For Riis, meanwhile, it was business as usual. A year after achieving wealth and fame, he was still on the streets of New York City. During a visit to the municipal health department, he learned of a report about elevated nitrate levels in the drinking water, probably caused by leaking sewers. Riis speculated that the pollution could lead to a cholera outbreak. Lugging his camera and notebook, he traveled up and down the Croton River for a week, noting where small towns along the river were dumping raw sewage. When he published the photographs accompanied by his text, the New York City Council members eventually earmarked large sums to purchase the land along the river to prevent illegal dumping.
Throughout the next decade, Riis delivered one book-length exposé after another. The Children of the Poor, Out of Mulberry Street: Stories of Tenement Life in New York City, and A Ten Years’ War all struck chords with average citizens and policymakers alike. In 1901, he solidified his hold on the American consciousness with his wildly popular autobiography, The Making of an American. By the time of his death in 1914, Riis was something of a national icon, whom Teddy Roosevelt had called “the best American I ever knew.”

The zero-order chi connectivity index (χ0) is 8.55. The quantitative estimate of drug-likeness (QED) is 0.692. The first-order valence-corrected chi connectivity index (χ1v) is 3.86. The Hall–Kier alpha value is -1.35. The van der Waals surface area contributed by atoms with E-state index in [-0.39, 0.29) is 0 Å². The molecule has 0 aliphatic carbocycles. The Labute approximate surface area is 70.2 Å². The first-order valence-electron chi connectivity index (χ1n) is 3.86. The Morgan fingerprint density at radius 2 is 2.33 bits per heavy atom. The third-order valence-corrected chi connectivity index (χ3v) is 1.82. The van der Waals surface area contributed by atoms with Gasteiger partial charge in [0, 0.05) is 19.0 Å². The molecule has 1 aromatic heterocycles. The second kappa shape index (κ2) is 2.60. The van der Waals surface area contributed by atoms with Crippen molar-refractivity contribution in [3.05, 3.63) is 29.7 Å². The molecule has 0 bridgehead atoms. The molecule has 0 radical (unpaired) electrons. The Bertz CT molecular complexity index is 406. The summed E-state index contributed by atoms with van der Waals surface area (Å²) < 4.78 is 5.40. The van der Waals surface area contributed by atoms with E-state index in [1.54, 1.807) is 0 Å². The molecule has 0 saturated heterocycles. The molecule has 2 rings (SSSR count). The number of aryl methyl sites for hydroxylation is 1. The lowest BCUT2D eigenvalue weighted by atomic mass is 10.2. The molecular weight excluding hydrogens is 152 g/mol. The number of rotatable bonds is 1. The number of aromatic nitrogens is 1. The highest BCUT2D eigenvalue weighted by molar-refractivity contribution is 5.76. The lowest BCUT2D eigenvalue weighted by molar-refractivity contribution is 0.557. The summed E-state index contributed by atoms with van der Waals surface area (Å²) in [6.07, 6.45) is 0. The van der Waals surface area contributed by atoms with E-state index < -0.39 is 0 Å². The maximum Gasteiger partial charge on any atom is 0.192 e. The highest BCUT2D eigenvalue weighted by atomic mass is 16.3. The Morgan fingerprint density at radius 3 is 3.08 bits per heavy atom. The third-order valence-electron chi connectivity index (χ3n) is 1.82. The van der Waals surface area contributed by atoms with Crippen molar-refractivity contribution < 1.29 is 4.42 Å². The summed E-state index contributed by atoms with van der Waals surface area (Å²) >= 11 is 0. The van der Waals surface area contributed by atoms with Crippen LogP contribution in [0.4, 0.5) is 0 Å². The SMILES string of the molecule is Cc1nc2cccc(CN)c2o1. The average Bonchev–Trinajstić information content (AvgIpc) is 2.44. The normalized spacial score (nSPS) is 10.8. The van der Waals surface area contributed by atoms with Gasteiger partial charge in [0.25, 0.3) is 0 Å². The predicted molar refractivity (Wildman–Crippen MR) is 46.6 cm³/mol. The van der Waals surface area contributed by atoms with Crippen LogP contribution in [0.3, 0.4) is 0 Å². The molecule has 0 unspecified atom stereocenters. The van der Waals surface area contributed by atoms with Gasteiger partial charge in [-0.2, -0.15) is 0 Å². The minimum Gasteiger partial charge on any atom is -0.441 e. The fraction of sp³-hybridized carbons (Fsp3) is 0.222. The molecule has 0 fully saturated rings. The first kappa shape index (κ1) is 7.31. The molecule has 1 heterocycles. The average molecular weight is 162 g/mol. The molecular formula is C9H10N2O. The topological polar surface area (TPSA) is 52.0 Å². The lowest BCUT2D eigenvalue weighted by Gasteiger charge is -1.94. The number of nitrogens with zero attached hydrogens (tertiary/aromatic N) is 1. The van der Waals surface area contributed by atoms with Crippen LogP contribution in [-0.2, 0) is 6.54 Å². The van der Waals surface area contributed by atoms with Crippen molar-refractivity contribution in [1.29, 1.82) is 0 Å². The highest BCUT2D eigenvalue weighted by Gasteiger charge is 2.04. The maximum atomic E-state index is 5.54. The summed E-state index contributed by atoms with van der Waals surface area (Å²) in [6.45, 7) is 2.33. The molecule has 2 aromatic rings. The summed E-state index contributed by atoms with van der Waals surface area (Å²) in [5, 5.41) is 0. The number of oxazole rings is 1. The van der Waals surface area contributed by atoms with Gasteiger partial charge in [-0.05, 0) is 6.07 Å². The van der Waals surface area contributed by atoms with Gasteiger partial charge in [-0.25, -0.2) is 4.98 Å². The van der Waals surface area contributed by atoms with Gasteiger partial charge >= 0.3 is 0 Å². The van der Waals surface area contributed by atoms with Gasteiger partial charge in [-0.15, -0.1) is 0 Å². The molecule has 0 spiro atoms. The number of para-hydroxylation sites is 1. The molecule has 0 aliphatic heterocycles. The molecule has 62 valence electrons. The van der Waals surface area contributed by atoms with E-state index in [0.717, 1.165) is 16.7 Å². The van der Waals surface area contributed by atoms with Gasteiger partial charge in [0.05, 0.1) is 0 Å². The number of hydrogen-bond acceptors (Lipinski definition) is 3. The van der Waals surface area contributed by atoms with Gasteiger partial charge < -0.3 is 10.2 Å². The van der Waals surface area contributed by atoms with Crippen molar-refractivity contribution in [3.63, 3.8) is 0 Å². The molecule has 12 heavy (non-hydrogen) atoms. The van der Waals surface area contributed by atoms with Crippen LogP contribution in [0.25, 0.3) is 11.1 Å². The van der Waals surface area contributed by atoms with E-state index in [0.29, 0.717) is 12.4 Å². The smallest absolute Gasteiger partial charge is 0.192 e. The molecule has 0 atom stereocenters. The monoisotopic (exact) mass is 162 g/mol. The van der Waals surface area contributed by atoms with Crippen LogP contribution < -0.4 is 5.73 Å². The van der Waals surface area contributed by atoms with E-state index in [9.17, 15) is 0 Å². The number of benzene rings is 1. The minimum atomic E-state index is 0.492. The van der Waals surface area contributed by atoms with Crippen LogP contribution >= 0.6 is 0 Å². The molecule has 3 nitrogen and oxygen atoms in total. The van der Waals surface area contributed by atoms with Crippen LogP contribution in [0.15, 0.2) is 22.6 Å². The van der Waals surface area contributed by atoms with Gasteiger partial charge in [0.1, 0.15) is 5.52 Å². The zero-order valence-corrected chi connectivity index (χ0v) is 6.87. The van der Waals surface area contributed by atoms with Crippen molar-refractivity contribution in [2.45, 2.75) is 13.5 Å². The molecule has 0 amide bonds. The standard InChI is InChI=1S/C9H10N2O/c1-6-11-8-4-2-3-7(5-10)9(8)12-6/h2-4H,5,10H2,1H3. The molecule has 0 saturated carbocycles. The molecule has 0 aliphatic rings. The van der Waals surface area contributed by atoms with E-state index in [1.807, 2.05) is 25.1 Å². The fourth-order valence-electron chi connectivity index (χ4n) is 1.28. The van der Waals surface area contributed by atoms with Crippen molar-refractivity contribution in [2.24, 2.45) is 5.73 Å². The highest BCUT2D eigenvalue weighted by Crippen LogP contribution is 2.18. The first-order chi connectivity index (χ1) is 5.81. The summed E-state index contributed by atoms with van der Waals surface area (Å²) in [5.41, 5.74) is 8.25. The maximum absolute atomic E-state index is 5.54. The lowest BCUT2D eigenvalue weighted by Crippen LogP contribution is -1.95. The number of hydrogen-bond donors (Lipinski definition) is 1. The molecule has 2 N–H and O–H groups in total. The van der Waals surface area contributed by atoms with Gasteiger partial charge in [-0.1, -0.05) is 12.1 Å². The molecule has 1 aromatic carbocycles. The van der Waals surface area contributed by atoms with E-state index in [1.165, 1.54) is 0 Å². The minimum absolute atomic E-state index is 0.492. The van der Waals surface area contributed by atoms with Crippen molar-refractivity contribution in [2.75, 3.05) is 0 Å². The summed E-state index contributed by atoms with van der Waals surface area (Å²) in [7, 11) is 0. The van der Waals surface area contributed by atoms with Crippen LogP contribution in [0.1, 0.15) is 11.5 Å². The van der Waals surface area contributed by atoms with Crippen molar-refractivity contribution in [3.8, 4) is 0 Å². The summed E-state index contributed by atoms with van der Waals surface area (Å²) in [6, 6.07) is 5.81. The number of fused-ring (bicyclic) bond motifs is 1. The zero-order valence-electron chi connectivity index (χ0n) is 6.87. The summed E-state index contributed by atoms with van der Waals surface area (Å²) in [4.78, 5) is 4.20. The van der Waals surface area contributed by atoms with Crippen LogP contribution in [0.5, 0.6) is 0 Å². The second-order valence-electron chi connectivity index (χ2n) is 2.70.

His reputation survived, as did his searing words. But the revolutionary photographs almost did not. For many years they moldered in one of the former Riis family homes, until that building was scheduled for demolition in 1946. The owner, who knew little about the former tenant’s significance, stumbled across a box of photographs before the wrecking ball started swinging. The box contained 412 glass plates, 161 slides, and 193 paper photos. Fortunately for posterity, the owner tracked down the location of a Riis descendant and carried the box over to the proper Manhattan address. Nobody answered the door, so the bearer of this visual legacy placed it on the doorstep and walked away.